Friday 22 April 2016

13th Sunday in Ordinary Time Year A

When we come to church, we come not as strangers or foreigners, but we come because we are supposed to be brothers and sisters in Christ. But the question is: are we really brothers and sisters in Christ? Look around you... do you sit with strangers, or quite likely, do you sit only with people you know, or are familiar with? Do you know the persons on your right and left? Perhaps if they are your family members, friends or relatives, you would know them. But what about the persons in the front pews, or the persons at the back pews, or even the persons a few pews away? Do you know all of them? Or do you know most of them? Or do you know some of them? Or perhaps you don't know them at all? We sometimes hear people complaining that the church seems cold and unwelcoming, since they feel as if they come and leave as strangers. The question is: Who do you think should do the welcoming? Do we blame the priest alone? Or should we blame the hospitality ministers?

So who should do the welcoming? The answer should be obvious: It should be each and every one of us. If each and every one of us can show hospitality to just one other person, we will become living witnesses of love and hospitality. What is hospitality? Hospitality means paying attention to another person and making the person feel at home. We want others to pay attention to us, and we get angry, upset and hurt when we are ignored, when others don’t listen to us or treat us as if we do not exist. But do we pay attention to others just as we expect others to pay attention to us?

Hospitality should transform us from being self-centered to being other-centred. St. Paul tells us in the second reading: "When we were baptised in Christ Jesus we were baptised in his death; in other words, when we were baptised we went into the tomb with him and joined him in death, so that as Christ was raised from the dead by the Father’s glory, we too might live a new life." This living a new life means we are not merely individuals but members of the community, brothers and sisters in Christ. Hospitality also means that we need to break down barriers created by prejudice and suspicion. Life in Christ means that every person is a member of my family and my friend. Jesus reminds us: "Anyone who prefers father or mother to me is not worthy of me. Anyone who prefers son or daughter to me is not worthy of me." What is Jesus telling us here? What he is saying is that we are all to live as one family, as brothers and sisters in Christ, as members of the community called to love, compassion, forgiveness and reconciliation.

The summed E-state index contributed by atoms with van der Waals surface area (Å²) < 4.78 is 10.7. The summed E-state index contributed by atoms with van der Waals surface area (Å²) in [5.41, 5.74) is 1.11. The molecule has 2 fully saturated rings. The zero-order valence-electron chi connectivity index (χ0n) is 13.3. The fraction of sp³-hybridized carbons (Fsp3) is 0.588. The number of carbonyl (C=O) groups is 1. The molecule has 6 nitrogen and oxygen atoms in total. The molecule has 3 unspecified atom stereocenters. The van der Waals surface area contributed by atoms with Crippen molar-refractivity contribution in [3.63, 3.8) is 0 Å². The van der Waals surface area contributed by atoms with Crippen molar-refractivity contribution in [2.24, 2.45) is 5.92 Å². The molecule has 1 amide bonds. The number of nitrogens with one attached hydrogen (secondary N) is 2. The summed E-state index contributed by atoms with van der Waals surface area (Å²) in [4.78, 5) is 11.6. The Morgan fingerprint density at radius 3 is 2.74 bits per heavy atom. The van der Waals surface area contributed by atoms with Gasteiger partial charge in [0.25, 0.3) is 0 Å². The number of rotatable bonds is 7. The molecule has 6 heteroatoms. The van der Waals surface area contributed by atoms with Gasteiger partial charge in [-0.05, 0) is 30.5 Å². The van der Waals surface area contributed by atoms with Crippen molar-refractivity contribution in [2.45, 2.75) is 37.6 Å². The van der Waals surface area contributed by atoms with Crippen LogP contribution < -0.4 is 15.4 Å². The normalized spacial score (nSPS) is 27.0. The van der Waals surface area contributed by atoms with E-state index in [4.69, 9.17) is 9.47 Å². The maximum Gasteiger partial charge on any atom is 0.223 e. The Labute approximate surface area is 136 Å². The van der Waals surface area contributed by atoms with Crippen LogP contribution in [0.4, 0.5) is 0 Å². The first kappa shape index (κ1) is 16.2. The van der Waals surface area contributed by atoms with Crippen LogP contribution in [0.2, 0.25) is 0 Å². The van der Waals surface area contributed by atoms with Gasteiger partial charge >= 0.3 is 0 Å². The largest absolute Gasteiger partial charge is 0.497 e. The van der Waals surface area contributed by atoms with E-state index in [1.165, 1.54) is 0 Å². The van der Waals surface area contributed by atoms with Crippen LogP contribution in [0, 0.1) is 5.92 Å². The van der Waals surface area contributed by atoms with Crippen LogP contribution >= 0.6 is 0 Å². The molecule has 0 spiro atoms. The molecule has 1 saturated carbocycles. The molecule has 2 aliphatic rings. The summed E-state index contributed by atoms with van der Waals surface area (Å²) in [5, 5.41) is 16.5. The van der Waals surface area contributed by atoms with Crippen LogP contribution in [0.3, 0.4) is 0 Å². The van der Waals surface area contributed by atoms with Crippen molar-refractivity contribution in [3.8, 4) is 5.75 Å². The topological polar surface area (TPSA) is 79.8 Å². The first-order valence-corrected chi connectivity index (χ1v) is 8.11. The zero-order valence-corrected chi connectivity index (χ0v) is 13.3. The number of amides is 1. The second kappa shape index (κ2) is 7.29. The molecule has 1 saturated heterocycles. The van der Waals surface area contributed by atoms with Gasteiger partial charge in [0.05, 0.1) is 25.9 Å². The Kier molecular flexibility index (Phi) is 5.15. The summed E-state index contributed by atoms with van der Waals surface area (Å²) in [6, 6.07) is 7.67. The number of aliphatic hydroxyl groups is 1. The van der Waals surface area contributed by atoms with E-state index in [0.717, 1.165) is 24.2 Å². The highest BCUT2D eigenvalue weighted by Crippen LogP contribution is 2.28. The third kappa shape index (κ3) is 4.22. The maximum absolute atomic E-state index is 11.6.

Today, let us welcome each other with open hands and open hearts. When we welcome each other, we are also welcoming Jesus, as Jesus in the Gospel tells us: "Anyone who welcomes you welcomes me; and those who welcome me welcome the one who sent me." The Shunammite woman in today's first reading had no son and her husband is old, and because she was welcoming to Elisha, God gave her a son. In the Gospel, Jesus assures us: "Anyone who welcomes a prophet will have a prophet’s reward; and anyone who welcomes a holy man will have a holy man’s reward. If anyone gives so much as a cup of cold water to one of these little ones because he is a disciple, then I tell you solemnly, he will most certainly not lose his reward." May we learn to be truly and sincerely hospitable to all, so that all may know that we are Christians by our love, for the greater glory of God.

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